Key data

  • Number of users impacted : approximately 1000 users
  • Number of project management days : 10 days
  • Number of concerned applications : between 5 and 10
  • Technologies used : OpenLDAP, LSC and LemonLDAP::NG , EZPublish, Alfresco, iTop, Piwik, Orchestra, développements internes en PHP

FOSDEM 2017 : our impressions

Packed amphitheatre for the keynote on the «Kubernetes on the road to GIFEE»

In the 2017’s FOSDEM event, held in Brussels, Soizik, Cécile, Clément, Adrien and Andreas represented Savoir-faire Linux. Here, they share briefly their experience and impressions from their participation in the event.

Soizik Froger, project manager

It was my first FOSDEM event, and I loved it. I have only one regret: I wish I could have attended every session, and talked with everyone!! It was a tremendous place for tech-savvy and free software lovers like me. Seeing those panelists with very high level of expertise has taught me a lesson about humility that comes with great knowledge.

I definitely give five stars to Frenchy Matthieu Totet’s talk on Graph Cycles. This is a passionate work on a real time graph on Twitter and how we can seize the fantastic potential of this technology!

I almost cried of joy at open Q&A session with members of the OpenJDK Governing Board: Mark Reinhold, Mario Torre, Andrew Haley, Georges Saab & Doug Lee (embedded). I secretly took a picture, and I’m sure I will keep it in front of my eyes until the next FOSDEM.

Open Q&A session with members of the OpenJDK Governing Board: Mark Reinhold, Mario Torre, Andrew Haley, Georges Saab & Doug Lee (embedded)

I give the best ‘orator palm’ to Christian Thalinger for his benchmarking of Compiler JIT Graal on Twitter services. It was such a clear and organized speech that a slow guy like me understood it all.

Finally, I discovered what technologies lie behind Ring. Our session was a great success. We were excited by the volume of the turn-out. We had a diverse and enthusiastic audience that posed questions about the architecture of Ring and its ambitious potential for scalability. High five to the Ring’s development team!

Cécile Delépine, Delegate Europe General Manager

That was my first FOSDEM too! It was a great opportunity to meet with the industry in a both cozy and professional environment.
My main focus was containers orchestration with Kubernetes, the fast growing Open Source community at the time being. FOSDEM is the place for technological intelligence, which I see as a BizDev not as an engineer.

Students and tech-related senior job seekers, please take note : FOSDEM is also a place for hiring talents (we invaded FOSDEM job corner with all our job posts for France and Canada). Our presentation on Ring , and Clement’s commitment to LemonLdap coupled with our presence on OW2 stand also significantly contributed to promoting our expertise at Savoir-faire Linux.

I wish I attended Mozilla conference too. What does motivate the open source community? This is the question posed by Rina Jensen, whose conclusions should be widely shared.

Some food for thoughts.

My five stars goes to Software Heritage, a project supported and initiated by Roberto Di Cosmo (INRIA, GTLL Systematic Member). The source code of our projects is a common good, thus it should be available to all and be centralized in one archive which does not depend un one solution and does not vary from one solution to another (Github, Bitbucket…)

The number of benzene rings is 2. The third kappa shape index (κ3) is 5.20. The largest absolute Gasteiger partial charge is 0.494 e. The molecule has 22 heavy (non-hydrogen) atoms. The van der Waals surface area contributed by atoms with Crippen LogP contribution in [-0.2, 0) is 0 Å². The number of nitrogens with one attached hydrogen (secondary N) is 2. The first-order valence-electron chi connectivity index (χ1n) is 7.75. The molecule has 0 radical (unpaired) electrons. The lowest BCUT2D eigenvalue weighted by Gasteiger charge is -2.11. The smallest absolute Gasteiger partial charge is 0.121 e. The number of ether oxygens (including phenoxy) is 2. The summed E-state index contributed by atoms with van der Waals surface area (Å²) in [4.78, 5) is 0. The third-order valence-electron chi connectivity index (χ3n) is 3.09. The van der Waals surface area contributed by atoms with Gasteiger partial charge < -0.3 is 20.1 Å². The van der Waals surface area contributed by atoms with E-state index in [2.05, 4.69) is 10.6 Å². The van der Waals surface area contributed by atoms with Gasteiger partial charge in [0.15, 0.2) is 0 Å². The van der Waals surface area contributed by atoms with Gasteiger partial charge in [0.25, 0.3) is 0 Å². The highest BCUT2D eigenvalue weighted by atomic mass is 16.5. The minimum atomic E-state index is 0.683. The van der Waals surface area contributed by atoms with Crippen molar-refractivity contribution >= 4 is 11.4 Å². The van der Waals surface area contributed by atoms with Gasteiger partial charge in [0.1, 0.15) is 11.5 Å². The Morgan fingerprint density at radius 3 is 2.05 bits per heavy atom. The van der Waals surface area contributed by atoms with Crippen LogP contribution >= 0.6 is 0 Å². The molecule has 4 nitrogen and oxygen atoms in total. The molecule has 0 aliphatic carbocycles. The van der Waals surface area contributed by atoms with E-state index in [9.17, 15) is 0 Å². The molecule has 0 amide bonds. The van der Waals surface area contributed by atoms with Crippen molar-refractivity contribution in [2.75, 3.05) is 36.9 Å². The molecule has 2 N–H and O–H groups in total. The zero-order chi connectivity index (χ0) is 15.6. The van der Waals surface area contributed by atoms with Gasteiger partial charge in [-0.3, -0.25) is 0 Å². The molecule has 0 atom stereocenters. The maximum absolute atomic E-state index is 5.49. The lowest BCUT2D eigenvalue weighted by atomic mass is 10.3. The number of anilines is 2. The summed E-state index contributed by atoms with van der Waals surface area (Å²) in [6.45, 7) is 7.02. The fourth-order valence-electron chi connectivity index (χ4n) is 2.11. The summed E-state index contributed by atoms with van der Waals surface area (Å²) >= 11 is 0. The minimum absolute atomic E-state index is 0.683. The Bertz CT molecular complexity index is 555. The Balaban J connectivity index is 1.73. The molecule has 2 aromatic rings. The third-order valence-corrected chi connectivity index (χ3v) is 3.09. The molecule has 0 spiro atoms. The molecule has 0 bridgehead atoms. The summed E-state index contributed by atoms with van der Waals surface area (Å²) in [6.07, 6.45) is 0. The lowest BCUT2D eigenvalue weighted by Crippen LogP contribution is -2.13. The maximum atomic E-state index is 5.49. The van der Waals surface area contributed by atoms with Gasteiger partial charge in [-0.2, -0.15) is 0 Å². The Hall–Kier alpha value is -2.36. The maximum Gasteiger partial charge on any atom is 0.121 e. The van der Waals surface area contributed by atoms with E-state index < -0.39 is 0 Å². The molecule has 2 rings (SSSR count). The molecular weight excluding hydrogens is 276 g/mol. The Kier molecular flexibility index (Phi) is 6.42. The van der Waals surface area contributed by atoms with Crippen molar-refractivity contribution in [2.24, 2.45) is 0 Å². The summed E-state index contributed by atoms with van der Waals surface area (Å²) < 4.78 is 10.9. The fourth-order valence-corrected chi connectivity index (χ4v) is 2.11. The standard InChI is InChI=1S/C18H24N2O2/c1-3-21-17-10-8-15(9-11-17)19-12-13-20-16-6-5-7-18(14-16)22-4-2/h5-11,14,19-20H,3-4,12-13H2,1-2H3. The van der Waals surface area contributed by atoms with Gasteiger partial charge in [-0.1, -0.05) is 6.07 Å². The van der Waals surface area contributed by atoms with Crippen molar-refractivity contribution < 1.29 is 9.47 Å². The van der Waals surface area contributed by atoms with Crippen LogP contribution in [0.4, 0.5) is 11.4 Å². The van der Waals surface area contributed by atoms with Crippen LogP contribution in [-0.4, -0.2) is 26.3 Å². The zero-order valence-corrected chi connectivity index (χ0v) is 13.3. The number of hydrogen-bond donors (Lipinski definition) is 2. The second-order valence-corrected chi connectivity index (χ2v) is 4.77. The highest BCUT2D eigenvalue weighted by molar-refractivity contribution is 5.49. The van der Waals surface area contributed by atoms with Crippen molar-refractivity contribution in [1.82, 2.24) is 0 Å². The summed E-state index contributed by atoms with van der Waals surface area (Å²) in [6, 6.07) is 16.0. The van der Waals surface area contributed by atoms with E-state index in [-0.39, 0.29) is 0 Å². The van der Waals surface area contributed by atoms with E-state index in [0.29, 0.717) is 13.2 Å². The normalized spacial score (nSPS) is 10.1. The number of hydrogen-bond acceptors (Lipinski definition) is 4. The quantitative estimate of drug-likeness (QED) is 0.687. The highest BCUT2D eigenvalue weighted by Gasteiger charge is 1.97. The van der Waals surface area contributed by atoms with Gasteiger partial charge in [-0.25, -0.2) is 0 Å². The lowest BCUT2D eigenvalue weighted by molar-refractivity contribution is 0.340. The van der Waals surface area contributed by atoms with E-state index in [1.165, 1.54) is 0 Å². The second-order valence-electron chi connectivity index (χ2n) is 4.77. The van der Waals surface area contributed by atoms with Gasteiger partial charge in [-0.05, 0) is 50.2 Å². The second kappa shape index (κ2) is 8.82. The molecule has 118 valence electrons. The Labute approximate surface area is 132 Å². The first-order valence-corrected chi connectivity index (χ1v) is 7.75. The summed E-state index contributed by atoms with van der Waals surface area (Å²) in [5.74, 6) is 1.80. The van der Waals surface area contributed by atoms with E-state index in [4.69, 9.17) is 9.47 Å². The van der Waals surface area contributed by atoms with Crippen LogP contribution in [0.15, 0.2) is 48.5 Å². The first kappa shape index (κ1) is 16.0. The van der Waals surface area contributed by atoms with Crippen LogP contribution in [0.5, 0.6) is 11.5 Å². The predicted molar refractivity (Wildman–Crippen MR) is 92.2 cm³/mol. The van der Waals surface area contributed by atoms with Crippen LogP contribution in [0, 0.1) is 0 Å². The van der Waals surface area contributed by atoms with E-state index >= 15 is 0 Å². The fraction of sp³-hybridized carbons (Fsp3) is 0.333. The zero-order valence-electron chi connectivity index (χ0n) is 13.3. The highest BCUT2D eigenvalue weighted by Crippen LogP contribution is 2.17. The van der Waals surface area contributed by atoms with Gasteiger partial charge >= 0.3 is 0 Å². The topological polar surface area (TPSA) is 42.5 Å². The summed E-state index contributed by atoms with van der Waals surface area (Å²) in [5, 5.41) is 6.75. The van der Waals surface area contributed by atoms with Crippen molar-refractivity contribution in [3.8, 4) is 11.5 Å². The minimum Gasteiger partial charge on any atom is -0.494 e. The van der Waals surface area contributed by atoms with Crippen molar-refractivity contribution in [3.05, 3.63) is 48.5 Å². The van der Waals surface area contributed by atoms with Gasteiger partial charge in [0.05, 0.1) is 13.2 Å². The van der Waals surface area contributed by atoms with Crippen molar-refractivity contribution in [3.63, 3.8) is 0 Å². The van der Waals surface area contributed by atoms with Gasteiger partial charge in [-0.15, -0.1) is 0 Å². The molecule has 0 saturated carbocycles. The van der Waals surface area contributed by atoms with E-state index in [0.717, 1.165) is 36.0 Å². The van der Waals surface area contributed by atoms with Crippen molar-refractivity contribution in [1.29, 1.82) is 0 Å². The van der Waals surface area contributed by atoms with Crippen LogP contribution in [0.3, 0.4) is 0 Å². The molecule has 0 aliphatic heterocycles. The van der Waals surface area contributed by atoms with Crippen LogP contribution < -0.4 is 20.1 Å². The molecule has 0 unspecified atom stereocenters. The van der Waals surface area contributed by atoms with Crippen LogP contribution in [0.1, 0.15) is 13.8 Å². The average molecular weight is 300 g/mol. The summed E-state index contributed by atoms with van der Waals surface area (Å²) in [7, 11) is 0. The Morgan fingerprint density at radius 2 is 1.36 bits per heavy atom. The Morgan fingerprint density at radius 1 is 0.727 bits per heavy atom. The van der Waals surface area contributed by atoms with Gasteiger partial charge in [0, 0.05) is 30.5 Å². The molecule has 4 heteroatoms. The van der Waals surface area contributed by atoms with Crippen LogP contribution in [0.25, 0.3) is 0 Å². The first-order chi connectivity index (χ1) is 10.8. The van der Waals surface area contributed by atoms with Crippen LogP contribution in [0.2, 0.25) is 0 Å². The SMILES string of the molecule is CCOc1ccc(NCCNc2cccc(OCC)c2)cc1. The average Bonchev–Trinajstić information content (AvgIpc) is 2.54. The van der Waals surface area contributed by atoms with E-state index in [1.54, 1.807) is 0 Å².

Last but not least, I bought the book How Linux works and I almost finished the second chapter;-)

Clément Oudot, infrastructure and security expert

This year, I represented LemonLDAP::NG projet. I then met with Fusion Directory and Spoon communities., It was the first time we had an OW2 stand, and it showed that this consortium was not only Enterprise oriented but also community-oriented.

I was pleased by the large number of attendees at Perl stand and the packed Devroom.
I am still surprised to see Perl can attract so many people. What a wonderful turn-out for Perl!

During this weekend, I met with lots of people I knew from different communities : Framasoft, XMPP, OpenStack, VLC, PHP etc. That’s why I love going to FOSDEM!

The OW2 Stand with Clément Oudot (c), Cécile Delépine and Soizik Forger
Ring conference : What technologies lie behind Ring

Adrien Béraud, Ring system engineer
FOSDEM is an exciting and inspiring place. We met with lots of interesting people with interesting projects, There were too many people! [8000 people attended the event]

As for the Ring session, it was amazing to see how exciting the audience were. Last year, people discovered Ring, this year, they wanted to know a lot more about the technology. No wonder there were so many of them. Actually, there is a growing interest for distributed communication systems.

My five stars goes to Alok Anand, who presented Telepathy Connection Manager for Ring. He was able to develop it because he joined Google Summer of Code’s program which accommodated Ring from Savoir-faire Linux. Thanks to such a wonderful collaboration and such a nice program for young coders.

Andreas Traczyk, Ring developer

Like Soizic and Cecile, it was my first time at FOSDEM in Brussels. It surpassed all my expectations. There were so many passionate people, so many nerds in the same place;-) It was intense!

A packed room for Ring conference

I was really impressed by the turn-out of the audience during the Ring session, Although we did not haveso much time, we were well received, and the audience’s questions were challenging. Besides, I wish we had more space and more time!